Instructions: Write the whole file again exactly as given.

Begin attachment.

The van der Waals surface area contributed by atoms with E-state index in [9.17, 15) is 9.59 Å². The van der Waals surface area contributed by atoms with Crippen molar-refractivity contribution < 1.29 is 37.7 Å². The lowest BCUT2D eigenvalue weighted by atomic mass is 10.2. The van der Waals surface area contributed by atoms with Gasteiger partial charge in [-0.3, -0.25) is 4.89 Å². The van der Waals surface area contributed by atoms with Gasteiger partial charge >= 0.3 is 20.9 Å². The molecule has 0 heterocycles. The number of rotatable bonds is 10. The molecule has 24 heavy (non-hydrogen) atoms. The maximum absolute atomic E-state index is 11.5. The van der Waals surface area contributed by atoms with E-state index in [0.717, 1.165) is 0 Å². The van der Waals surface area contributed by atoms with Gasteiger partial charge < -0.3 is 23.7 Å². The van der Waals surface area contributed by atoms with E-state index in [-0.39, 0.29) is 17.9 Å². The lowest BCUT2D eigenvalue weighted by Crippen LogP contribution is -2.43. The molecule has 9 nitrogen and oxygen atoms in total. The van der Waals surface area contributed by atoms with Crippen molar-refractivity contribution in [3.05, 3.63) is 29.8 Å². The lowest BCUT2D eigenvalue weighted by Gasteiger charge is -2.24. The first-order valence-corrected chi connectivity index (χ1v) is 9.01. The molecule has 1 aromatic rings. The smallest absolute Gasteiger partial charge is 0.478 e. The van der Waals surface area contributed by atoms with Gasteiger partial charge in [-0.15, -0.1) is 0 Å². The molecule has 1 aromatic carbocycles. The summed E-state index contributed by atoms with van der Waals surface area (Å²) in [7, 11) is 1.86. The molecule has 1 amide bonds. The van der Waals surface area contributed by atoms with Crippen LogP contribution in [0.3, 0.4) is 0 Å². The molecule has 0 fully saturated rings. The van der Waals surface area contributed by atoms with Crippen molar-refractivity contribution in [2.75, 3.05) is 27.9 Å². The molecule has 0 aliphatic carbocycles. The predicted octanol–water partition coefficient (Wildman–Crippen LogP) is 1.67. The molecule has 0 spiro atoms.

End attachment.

The van der Waals surface area contributed by atoms with E-state index in [9.17, 15) is 9.59 Å². The van der Waals surface area contributed by atoms with Crippen molar-refractivity contribution < 1.29 is 37.7 Å². The lowest BCUT2D eigenvalue weighted by atomic mass is 10.2. The van der Waals surface area contributed by atoms with Gasteiger partial charge in [-0.3, -0.25) is 4.89 Å². The van der Waals surface area contributed by atoms with Gasteiger partial charge >= 0.3 is 20.9 Å². The molecule has 0 heterocycles. The number of rotatable bonds is 10. The molecule has 24 heavy (non-hydrogen) atoms. The maximum absolute atomic E-state index is 11.5. The van der Waals surface area contributed by atoms with E-state index in [0.717, 1.165) is 0 Å². The van der Waals surface area contributed by atoms with Gasteiger partial charge < -0.3 is 23.7 Å². The van der Waals surface area contributed by atoms with E-state index in [-0.39, 0.29) is 17.9 Å². The lowest BCUT2D eigenvalue weighted by Crippen LogP contribution is -2.43. The molecule has 9 nitrogen and oxygen atoms in total. The van der Waals surface area contributed by atoms with Crippen molar-refractivity contribution in [3.05, 3.63) is 29.8 Å². The lowest BCUT2D eigenvalue weighted by Gasteiger charge is -2.24. The first-order valence-corrected chi connectivity index (χ1v) is 9.01. The molecule has 1 aromatic rings. The smallest absolute Gasteiger partial charge is 0.478 e. The van der Waals surface area contributed by atoms with Gasteiger partial charge in [-0.15, -0.1) is 0 Å². The molecule has 1 aromatic carbocycles. The summed E-state index contributed by atoms with van der Waals surface area (Å²) in [7, 11) is 1.86. The molecule has 1 amide bonds. The van der Waals surface area contributed by atoms with Crippen LogP contribution in [0.3, 0.4) is 0 Å². The molecule has 0 fully saturated rings. The van der Waals surface area contributed by atoms with Crippen molar-refractivity contribution in [2.75, 3.05) is 27.9 Å². The molecule has 0 aliphatic carbocycles. The predicted octanol–water partition coefficient (Wildman–Crippen LogP) is 1.67. The molecule has 0 spiro atoms.